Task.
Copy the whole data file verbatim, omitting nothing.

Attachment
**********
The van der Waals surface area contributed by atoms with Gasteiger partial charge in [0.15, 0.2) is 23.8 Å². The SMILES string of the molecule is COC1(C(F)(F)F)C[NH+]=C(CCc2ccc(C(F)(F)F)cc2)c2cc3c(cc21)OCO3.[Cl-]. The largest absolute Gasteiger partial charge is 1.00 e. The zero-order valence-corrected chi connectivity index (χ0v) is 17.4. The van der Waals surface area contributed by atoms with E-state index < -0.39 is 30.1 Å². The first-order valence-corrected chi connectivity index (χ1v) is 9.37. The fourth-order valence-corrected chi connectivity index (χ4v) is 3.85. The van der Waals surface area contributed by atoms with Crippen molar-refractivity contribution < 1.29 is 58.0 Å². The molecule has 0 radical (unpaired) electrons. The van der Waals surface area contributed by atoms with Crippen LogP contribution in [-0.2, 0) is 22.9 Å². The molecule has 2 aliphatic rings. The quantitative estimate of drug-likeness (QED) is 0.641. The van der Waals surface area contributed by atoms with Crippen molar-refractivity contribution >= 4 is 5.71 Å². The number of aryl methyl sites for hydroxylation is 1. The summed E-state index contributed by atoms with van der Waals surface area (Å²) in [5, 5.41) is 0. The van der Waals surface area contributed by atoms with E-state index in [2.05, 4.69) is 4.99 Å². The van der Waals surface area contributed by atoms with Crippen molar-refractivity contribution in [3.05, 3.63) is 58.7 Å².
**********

The van der Waals surface area contributed by atoms with Gasteiger partial charge in [0.15, 0.2) is 23.8 Å². The SMILES string of the molecule is COC1(C(F)(F)F)C[NH+]=C(CCc2ccc(C(F)(F)F)cc2)c2cc3c(cc21)OCO3.[Cl-]. The largest absolute Gasteiger partial charge is 1.00 e. The zero-order valence-corrected chi connectivity index (χ0v) is 17.4. The van der Waals surface area contributed by atoms with E-state index < -0.39 is 30.1 Å². The first-order valence-corrected chi connectivity index (χ1v) is 9.37. The fourth-order valence-corrected chi connectivity index (χ4v) is 3.85. The van der Waals surface area contributed by atoms with Crippen molar-refractivity contribution < 1.29 is 58.0 Å². The molecule has 0 radical (unpaired) electrons. The van der Waals surface area contributed by atoms with Crippen LogP contribution in [-0.2, 0) is 22.9 Å². The molecule has 2 aliphatic rings. The quantitative estimate of drug-likeness (QED) is 0.641. The van der Waals surface area contributed by atoms with Crippen molar-refractivity contribution >= 4 is 5.71 Å². The number of aryl methyl sites for hydroxylation is 1. The summed E-state index contributed by atoms with van der Waals surface area (Å²) in [5, 5.41) is 0. The van der Waals surface area contributed by atoms with E-state index in [2.05, 4.69) is 4.99 Å². The van der Waals surface area contributed by atoms with Crippen molar-refractivity contribution in [3.05, 3.63) is 58.7 Å².